What can previous playoffs series tell us about what’s going to happen in the second round, and beyond?

Updated: January 11, 2018 at 3:01 am by Cam Lewis

The playoffs are crazy. There’s no other way to put it. And of course, this year has been no different. Although the playoff are wacky and unpredictable, there does appear to be a pattern over the past couple of seasons that suggests what it takes to win. Underlying stats would suggest that generally, the team with the better Corsi For percentage wins the playoff series, but when that doesn’t happen, what’s the deal? Is it luck? How far can that carry a team? What can the last two years of first round playoff match ups tell us about where the teams in this year’s playoffs are headed? 

Let’s take a look. 

Even Strength, Goal Adjusted Stats from the first round of the 2015 NHL Playoffs

Screen shot 2015-05-05 at 11.28.40 PM

Even Strength, Goal Adjusted Stats from the first round of the 2014 NHL Playoffs

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Even Strength, Goal Adjusted Stats from the first round of the 2013 NHL PlayoffsScreen shot 2015-05-05 at 11.28.54 PM

*On net percentage means the percentage of unblocked shot attempts directed that made it on net

* Bolded are teams that also went on to win their second round series 

Is there a pattern here?

So, what’s the pattern here, if there even is one? At first glance, it’s pretty obvious that the team with the higher Corsi For percentage, meaning the team who tends to drive possession and creates the most offensive opportunities, wins the series. But then you have these teams who get shelled in the possession game and still manage to win. You see any combination of really, really good goaltending willing a team through their series, or an unreasonably high shooting percentage or poor opposing goaltending, or even dominance on special teams help push the weaker team through to the next round. 

In 2013, three of the eight series winners led their opponents in Corsi For percentage by a substantial amount, three had the exact opposite fate and still managed to win, while two teams came out on top in a tight possession series. In 2014, seven of the eight winning teams won the Corsi battle, with two of them winning by a pretty big margin, while only one team didn’t win. This year is a little bit unique, as no series winner truly dominated in Corsi at all, while two teams were shelled pretty heavily. So, all in all, we have 24 series winners through those three years, 18 on which either had a better Corsi For percentage, or won a series where the difference was relatively negligible. Just six teams of the 24 won their series while having a significantly lower Corsi For percentage than their opponents. 

I figure this suggests the importance of strong even strength play in the playoffs. You’ll see some winners in which a team is clearly the benefactor of strong play on special teams, which, ultimately comes down to a combination of luck and skill. I mean, you can’t say converting on 33 per cent of your power play opportunities is luck, there’s obviously skill and some “getting the job done” involved, but getting power play opportunities in the first place isn’t something you can rely on in a playoff series.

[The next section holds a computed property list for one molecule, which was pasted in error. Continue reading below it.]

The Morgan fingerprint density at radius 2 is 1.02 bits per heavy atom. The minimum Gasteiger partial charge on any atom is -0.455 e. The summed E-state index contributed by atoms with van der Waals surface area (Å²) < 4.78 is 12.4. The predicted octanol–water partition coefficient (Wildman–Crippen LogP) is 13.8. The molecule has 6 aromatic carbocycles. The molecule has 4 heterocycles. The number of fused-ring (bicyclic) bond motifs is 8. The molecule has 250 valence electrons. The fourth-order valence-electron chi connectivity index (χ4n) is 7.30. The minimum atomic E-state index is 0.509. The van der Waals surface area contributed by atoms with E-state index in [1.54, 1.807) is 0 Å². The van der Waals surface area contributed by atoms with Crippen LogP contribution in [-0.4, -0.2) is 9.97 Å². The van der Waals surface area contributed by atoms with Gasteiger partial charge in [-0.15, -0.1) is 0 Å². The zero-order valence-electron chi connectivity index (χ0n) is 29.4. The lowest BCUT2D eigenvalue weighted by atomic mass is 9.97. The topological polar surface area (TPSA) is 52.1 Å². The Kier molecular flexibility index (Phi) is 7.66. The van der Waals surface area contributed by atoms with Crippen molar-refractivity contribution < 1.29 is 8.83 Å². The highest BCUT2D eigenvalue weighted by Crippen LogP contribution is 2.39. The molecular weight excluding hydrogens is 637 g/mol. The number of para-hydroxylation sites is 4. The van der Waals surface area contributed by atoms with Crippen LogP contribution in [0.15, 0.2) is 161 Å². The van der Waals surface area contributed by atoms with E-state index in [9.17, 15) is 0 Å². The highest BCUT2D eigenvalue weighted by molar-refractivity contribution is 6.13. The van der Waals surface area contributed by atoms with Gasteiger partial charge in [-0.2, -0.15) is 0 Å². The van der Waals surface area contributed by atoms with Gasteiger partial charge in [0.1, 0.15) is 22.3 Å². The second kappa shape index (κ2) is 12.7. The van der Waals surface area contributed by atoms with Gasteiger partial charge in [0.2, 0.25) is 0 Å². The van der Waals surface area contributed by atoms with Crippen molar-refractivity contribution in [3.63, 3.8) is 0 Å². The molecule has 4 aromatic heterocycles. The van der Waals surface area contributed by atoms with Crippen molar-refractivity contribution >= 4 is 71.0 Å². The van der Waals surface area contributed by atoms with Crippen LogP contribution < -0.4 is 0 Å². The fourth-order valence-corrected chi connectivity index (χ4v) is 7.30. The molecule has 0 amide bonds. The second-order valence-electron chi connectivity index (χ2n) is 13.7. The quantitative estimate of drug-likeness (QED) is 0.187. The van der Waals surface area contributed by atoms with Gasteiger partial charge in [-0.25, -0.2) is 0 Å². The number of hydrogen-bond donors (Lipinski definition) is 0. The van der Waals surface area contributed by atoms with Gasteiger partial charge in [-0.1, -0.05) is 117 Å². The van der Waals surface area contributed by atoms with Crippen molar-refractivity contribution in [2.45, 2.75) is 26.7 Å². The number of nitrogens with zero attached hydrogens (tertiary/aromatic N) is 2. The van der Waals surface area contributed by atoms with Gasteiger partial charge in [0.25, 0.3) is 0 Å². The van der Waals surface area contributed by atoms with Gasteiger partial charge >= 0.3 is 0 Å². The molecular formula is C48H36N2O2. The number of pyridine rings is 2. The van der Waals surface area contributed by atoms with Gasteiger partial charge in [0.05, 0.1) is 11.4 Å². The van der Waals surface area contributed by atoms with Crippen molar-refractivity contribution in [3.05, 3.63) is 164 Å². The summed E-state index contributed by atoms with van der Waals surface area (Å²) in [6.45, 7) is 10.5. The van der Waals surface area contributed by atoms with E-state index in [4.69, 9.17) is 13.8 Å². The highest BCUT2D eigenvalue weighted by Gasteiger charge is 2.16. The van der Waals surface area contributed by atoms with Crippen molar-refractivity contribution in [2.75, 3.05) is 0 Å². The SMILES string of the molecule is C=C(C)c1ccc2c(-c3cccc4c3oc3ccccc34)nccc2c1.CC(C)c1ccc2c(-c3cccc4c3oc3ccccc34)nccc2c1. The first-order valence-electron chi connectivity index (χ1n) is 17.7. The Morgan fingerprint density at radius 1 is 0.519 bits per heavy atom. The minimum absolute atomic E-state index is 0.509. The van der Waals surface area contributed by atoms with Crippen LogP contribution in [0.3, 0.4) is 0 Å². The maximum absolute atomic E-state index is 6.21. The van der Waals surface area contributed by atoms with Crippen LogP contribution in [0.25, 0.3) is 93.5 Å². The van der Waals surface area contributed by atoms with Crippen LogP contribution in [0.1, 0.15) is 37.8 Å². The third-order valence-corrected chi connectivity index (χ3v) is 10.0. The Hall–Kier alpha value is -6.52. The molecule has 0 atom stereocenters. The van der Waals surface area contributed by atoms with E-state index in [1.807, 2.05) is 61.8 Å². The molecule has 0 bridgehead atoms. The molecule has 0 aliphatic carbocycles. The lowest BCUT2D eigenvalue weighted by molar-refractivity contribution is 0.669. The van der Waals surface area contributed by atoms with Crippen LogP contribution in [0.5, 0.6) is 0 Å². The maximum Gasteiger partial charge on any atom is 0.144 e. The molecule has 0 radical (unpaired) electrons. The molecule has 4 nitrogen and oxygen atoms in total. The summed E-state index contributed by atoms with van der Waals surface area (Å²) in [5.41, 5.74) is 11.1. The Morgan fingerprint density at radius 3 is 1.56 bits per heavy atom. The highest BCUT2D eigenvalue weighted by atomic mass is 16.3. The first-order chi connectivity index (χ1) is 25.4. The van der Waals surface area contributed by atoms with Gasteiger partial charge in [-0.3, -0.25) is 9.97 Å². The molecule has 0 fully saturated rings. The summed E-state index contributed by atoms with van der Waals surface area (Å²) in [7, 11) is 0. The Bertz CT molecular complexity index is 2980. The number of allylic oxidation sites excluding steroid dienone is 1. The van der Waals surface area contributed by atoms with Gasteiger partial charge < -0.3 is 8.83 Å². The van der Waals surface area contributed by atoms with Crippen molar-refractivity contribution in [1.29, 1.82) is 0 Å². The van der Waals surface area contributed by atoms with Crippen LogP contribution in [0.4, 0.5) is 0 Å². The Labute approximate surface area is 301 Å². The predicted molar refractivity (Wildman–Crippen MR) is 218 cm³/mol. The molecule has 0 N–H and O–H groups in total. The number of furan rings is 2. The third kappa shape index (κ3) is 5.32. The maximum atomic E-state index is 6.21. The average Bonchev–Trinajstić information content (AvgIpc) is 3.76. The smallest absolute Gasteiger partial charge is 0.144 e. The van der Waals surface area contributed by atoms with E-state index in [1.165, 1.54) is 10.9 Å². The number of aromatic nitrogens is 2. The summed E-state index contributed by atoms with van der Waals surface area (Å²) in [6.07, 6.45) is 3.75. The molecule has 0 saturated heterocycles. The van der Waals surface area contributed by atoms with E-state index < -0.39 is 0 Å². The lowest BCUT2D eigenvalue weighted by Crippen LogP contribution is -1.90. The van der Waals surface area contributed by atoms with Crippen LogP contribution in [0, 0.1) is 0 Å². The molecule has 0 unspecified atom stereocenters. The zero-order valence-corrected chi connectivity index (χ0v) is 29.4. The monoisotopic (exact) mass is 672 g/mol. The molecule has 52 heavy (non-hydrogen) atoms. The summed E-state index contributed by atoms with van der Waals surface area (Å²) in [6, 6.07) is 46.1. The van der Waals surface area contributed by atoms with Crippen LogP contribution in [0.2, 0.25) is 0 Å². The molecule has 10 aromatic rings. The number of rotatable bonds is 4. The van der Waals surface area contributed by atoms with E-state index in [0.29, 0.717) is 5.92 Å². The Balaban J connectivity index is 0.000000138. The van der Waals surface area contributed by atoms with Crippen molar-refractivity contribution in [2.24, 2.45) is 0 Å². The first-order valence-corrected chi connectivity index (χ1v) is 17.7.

What does this mean?

One conclusion I did come to, though, is that luck seems to come to an end after the first round. Teams who either ride really hot goaltending, a high shooting percentage, or special teams play, tend to fizzle out in the second round. Take a look at the bolded teams above, the ones who advanced to the Conference Finals in their respective years and what they did in the first round. 

In 2013, the Rangers took down Washington on some incredible goaltending by Henrik Lundqvist, but they went on to lose to Boston who played a dominant possession game in the first round. Same goes for San Jose who couldn’t keep up their high on net shot attempt percentage against the Kings, who like the Bruins, played a strong possession game with strong goaltending. The only real outlier here is the Penguins and Senators series, in which both teams had below 50 Corsi For percentages in the first round, but Ottawa’s shooting and save percentage were much more unrealistic than Pittsburgh’s, which would explain that series win. The trend continues in 2014, although Minnesota appears to be an outlier, but their strong statistics are likely more a testament to how weak an opponent Colorado was in the first round more than anything. 

Anyways, it’s pretty difficult to come to black and white conclusions about the playoffs. Goalies get hot, power plays go nuts, players over perform, but generally, luck tends to die out after the first round. The teams that ride high shooting or high save percentages to veil their poor even strength possession game get hammered by the law of averages when they face a really good team in a seven game series. So we can kinda predict where this round is going to go. Minnesota is pretty clearly at the end of their luck, as are the Flames, although I have a hell of a lot more faith in Calgary coming back from 2-1 than Minnesota from 3-0. I mean, I’m not saying the better team has to win every time, Calgary can certainly win this series, but it’s going to take a lot, because objectively speaking, they just aren’t the better team. On to the Eastern Conference. While there isn’t a lot to say about the Rangers and Capitals series, which appears very evenly matched, and as amazing as Price is, Montreal can’t maintain this unbelievable save percentage forever. 

Thanks to nhl.com and War on Ice for the stats.